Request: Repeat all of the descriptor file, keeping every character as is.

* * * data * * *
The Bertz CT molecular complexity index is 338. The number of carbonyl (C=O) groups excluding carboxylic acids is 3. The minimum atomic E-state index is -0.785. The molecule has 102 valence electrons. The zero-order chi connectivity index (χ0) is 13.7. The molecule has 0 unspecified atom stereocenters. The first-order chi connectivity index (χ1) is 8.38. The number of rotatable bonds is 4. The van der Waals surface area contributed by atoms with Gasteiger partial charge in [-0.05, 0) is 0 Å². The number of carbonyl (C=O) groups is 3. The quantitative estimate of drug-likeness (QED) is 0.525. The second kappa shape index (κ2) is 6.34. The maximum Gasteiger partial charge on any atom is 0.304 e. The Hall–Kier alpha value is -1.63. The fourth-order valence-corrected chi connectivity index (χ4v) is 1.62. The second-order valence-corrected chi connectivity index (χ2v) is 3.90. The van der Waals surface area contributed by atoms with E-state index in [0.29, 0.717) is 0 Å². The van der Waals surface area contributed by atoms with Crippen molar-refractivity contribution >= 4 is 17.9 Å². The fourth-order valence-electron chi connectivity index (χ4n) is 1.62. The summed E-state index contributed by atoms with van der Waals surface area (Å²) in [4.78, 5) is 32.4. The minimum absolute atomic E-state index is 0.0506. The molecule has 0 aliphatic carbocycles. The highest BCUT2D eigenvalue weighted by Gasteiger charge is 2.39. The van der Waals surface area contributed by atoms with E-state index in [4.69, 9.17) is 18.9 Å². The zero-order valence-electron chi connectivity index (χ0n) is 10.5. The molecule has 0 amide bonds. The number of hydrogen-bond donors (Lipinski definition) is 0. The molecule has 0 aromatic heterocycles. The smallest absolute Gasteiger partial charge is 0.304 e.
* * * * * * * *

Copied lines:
The Bertz CT molecular complexity index is 338. The number of carbonyl (C=O) groups excluding carboxylic acids is 3. The minimum atomic E-state index is -0.785. The molecule has 102 valence electrons. The zero-order chi connectivity index (χ0) is 13.7. The molecule has 0 unspecified atom stereocenters. The first-order chi connectivity index (χ1) is 8.38. The number of rotatable bonds is 4. The van der Waals surface area contributed by atoms with Gasteiger partial charge in [-0.05, 0) is 0 Å². The number of carbonyl (C=O) groups is 3. The quantitative estimate of drug-likeness (QED) is 0.525. The second kappa shape index (κ2) is 6.34. The maximum Gasteiger partial charge on any atom is 0.304 e. The Hall–Kier alpha value is -1.63. The fourth-order valence-corrected chi connectivity index (χ4v) is 1.62. The second-order valence-corrected chi connectivity index (χ2v) is 3.90. The van der Waals surface area contributed by atoms with E-state index in [0.29, 0.717) is 0 Å². The van der Waals surface area contributed by atoms with Crippen molar-refractivity contribution >= 4 is 17.9 Å². The fourth-order valence-electron chi connectivity index (χ4n) is 1.62. The summed E-state index contributed by atoms with van der Waals surface area (Å²) in [4.78, 5) is 32.4. The minimum absolute atomic E-state index is 0.0506. The molecule has 0 aliphatic carbocycles. The highest BCUT2D eigenvalue weighted by Gasteiger charge is 2.39. The van der Waals surface area contributed by atoms with E-state index in [4.69, 9.17) is 18.9 Å². The zero-order valence-electron chi connectivity index (χ0n) is 10.5. The molecule has 0 amide bonds. The number of hydrogen-bond donors (Lipinski definition) is 0. The molecule has 0 aromatic heterocycles. The smallest absolute Gasteiger partial charge is 0.304 e.